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Communications, disconnects and cultural gaps are impediments to success for veterans on campus. Those sentiments were among the major theme that emerged from a Legion-sponsored Veterans Education Symposium on Feb. 24. The two-hour discussion among representatives of student veterans organizations, educational institutions, The American Legion and fellow advocates began with progress reports on the ongoing, state-by-state legislative struggle to persuade schools to grant in-state tuition rates to non-resident veterans and servicemembers.
Talk turned to sociological matters, however, as former student veteran Kim Mezger identified some of the stumbling blocks faced by veterans on campus. Mezger is vice commander of an innovative Legion post, University Veterans Post 360, which is based on Indiana University-Purdue University - a shared campus in downtown Indianapolis between Indiana’s two biggest state schools. Post 360 conducted its inaugural meeting on Jan. 15, 2012, making it the nation’s first university campus-based American Legion Post.
Mezger, accompanied by her husband Kevin, Post 360 commander, told of her own discouraging experiences as she returned to school as a military veteran, wife and mother, thus setting her apart significantly from fellow students as well as faculty and school administrators. She tied these memories to a spirited presentation of the cultural challenges faced by veterans as they enter campus life.
“When you’re in the military, pretty much all decisions are made for you,” Mezger said. “You are told what to do, where to be – you follow orders. At school, the atmosphere is completely different and there is very little guidance, so veterans sometimes don’t know what to do.”
Mezger then noted that many veterans, “especially those who went straight from high school into the service and have never been to college” are unschooled in the ways of formal education, which includes the adoption of study habits and note taking. “And, just imagine what it’s like for a young person who has never gone to college, who has joined the military and gone off to war – maybe two, three or four deployments – and then be on campus with a bunch of younger people who just want to party.”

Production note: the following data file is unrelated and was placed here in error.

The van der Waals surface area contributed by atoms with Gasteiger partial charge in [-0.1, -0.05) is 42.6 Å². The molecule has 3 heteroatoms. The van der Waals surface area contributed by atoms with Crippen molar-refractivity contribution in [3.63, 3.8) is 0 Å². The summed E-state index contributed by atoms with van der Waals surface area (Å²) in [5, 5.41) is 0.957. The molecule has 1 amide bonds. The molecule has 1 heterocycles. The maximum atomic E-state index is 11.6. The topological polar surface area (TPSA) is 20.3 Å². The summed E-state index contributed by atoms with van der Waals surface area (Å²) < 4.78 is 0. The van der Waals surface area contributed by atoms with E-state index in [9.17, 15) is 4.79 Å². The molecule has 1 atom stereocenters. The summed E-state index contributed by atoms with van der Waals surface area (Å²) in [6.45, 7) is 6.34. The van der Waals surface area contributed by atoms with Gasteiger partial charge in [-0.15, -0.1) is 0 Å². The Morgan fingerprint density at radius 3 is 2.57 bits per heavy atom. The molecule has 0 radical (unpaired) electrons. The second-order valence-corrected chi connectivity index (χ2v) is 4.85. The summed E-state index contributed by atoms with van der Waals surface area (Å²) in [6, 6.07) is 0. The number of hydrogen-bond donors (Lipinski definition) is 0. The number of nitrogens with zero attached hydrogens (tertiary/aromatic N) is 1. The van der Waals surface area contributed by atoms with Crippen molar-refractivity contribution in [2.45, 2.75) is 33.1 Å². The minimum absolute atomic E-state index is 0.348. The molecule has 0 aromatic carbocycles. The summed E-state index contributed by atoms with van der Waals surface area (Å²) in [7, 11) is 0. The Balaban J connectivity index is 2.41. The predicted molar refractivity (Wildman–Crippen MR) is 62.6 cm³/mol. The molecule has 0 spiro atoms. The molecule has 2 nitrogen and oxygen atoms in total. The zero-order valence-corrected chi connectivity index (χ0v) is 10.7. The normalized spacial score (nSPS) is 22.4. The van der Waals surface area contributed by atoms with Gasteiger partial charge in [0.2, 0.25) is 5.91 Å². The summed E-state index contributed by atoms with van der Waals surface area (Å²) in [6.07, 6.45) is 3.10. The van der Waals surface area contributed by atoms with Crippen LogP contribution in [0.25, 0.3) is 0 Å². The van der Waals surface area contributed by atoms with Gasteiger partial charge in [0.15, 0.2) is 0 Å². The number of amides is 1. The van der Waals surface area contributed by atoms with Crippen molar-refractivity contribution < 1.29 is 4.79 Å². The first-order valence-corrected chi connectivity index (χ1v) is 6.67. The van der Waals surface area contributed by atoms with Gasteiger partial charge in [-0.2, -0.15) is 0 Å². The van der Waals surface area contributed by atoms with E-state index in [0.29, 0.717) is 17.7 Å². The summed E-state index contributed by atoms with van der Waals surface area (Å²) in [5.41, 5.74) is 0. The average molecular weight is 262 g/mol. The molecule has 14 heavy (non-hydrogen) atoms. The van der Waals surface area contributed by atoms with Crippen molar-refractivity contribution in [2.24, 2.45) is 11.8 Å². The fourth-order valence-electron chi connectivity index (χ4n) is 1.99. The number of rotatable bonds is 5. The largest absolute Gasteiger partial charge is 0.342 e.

Mezger and others in the discussion group also spoke of the ignorance and unwitting insensitivity of school administrators and faculty members in their interactions with student veterans whose life experiences are totally divergent.
All agreed that the presence of knowing advocates such as the Student Veterans of America (SVA) chapter on campus was important, if not essential, to bridging the gaps between student veterans and their fellows at school. Veterans service organizations such as The American Legion can serve the student veteran community well, too, it was agreed, by helping to “educate the educators,” as one panelist put it, and offering student veterans “not bars and gambling – they don’t want those - but opportunities to continue serving.”
As Economic Commission chairman Dale Barnett, who hosted the symposium, suggested, “What about getting the veterans involved in our Boys and Girls State, oratorical contests and other youth programs?” His comment was answered by nods of agreement.
Near the meeting’s end, Michael Dakduk, SVA’s executive director, identified another communications gap. It is the one, in his estimation, between the media and the truth about the fate of student veterans. Despite the difficulties facing veterans as they seek to obtain their earned educational benefits, make sometimes dramatic financial adjustments, juggle family responsibilities with studies, and adjust socially to life on campus, GI Bill beneficiaries are, by and large, doing well, says Dakduk.
He pointed to data that defies at least some media reports that claim very high dropout rates among veterans, citing statistics obtained from at least two schools that indicate a graduation rate among veterans that is higher than that of the general student population. Dakduk also told of a recently commissioned nationwide data gathering project that will more accurately assess the success of veterans on campus and in the workforce post-graduation.
At meeting’s end Dakduk paid tribute to Legion Economic Division Assistant Director Steve Gonzalez with whom SVA has been working closely for the past year on and off Capitol Hill. The SVA executive director presented Gonzalez with a plaque noting the Legion staffer’s “service, dedication and advocacy efforts on behalf of Student Veterans.” Gonzalez, surprised by the honor, accepted the award with a smile.